Format

Send to

Choose Destination
Cell Rep. 2016 Jun 14;15(11):2367-76. doi: 10.1016/j.celrep.2016.05.035. Epub 2016 Jun 2.

Targeting One Carbon Metabolism with an Antimetabolite Disrupts Pyrimidine Homeostasis and Induces Nucleotide Overflow.

Author information

1
Tri-Institutional Training Program in Chemical Biology, Weill Cornell Medical College, Rockefeller University, Memorial Sloan-Kettering Cancer Center, New York, NY 10065, USA.
2
Department of Pharmacology and Cancer Biology, Duke Cancer Institute, Duke Molecular Physiology Institute, Duke University School of Medicine, Durham, NC 27710, USA.
3
Department of Biomedical Engineering, Cornell University, Ithaca, NY 14853, USA.
4
Department of Pharmacology and Cancer Biology, Duke Cancer Institute, Duke Molecular Physiology Institute, Duke University School of Medicine, Durham, NC 27710, USA; Graduate Field of Genetics Genomics and Development, Department of Molecular Biology and Genetics, Cornell University, Ithaca, NY 14853, USA.
5
Department of Pharmacology and Cancer Biology, Duke Cancer Institute, Duke Molecular Physiology Institute, Duke University School of Medicine, Durham, NC 27710, USA. Electronic address: jason.locasale@duke.edu.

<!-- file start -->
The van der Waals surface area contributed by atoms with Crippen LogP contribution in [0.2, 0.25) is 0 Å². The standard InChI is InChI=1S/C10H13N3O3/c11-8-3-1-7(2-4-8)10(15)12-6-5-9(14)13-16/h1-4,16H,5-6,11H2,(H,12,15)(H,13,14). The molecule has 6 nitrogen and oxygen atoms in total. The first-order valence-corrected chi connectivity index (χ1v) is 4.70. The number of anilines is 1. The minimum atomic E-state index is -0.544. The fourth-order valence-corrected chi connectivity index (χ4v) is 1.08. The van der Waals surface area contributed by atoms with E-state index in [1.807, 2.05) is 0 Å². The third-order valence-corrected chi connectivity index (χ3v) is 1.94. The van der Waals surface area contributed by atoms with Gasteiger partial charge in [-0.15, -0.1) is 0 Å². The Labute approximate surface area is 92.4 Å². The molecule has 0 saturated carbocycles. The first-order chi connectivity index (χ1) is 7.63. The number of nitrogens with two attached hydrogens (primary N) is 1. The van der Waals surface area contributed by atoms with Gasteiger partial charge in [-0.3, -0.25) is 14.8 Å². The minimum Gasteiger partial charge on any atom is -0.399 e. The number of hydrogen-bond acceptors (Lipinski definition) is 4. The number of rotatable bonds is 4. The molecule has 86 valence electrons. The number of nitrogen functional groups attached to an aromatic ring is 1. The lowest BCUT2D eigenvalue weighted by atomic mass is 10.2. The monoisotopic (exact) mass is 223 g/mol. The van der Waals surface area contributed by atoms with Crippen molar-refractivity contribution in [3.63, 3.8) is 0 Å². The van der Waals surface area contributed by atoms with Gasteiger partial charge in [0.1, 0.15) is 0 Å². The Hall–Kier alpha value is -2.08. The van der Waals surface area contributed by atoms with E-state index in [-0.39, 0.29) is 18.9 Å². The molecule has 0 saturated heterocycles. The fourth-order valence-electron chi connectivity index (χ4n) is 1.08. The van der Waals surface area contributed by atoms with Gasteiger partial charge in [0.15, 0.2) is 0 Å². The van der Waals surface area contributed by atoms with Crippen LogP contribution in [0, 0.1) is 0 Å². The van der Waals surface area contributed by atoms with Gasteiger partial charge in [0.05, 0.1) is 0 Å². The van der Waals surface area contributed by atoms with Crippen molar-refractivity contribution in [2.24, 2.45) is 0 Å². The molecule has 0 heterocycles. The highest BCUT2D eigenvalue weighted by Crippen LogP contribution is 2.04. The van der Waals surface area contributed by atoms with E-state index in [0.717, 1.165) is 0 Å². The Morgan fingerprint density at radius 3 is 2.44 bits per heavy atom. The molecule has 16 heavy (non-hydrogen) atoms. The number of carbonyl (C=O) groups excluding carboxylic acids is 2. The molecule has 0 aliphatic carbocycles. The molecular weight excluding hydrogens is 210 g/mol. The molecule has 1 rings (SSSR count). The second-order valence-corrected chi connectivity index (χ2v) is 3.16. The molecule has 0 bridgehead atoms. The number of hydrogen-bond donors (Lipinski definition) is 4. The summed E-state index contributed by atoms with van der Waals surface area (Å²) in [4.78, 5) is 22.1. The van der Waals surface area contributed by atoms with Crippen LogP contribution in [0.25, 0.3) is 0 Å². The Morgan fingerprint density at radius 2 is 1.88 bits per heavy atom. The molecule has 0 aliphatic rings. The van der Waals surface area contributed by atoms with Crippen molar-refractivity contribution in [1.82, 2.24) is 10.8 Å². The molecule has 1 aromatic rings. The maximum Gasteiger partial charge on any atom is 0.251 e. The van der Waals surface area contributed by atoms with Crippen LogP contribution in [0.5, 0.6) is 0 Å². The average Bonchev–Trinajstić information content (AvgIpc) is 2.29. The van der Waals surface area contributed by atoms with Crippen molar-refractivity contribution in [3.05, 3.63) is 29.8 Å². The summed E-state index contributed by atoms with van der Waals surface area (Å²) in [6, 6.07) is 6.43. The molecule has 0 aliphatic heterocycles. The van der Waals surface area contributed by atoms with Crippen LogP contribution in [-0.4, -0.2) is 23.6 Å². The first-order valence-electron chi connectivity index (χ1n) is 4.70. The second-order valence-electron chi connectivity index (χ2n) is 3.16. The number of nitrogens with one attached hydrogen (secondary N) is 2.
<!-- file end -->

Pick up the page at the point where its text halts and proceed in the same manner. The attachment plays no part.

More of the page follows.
Abstract

Antimetabolites that affect nucleotide metabolism are frontline chemotherapy agents in several cancers and often successfully target one carbon metabolism. However, the precise mechanisms and resulting determinants of their therapeutic value are unknown. We show that 5-fluorouracil (5-FU), a commonly used antimetabolite therapeutic with varying efficacy, induces specific alterations to nucleotide metabolism by disrupting pyrimidine homeostasis. An integrative metabolomics analysis of the cellular response to 5-FU reveals intracellular uracil accumulation, whereas deoxyuridine levels exhibited increased flux into the extracellular space, resulting in an induction of overflow metabolism. Subsequent analysis from mice bearing colorectal tumors treated with 5-FU show specific secretion of metabolites in tumor-bearing mice into serum that results from alterations in nucleotide flux and reduction in overflow metabolism. Together, these findings identify a determinant of an antimetabolite response that may be exploited to more precisely define the tumors that could respond to targeting cancer metabolism.

PMID:
27264180
PMCID:
PMC4909568
DOI:
10.1016/j.celrep.2016.05.035
[Indexed for MEDLINE]
Free PMC Article

Supplemental Content

Full text links

Icon for Elsevier Science Icon for PubMed Central
Loading ...
Support Center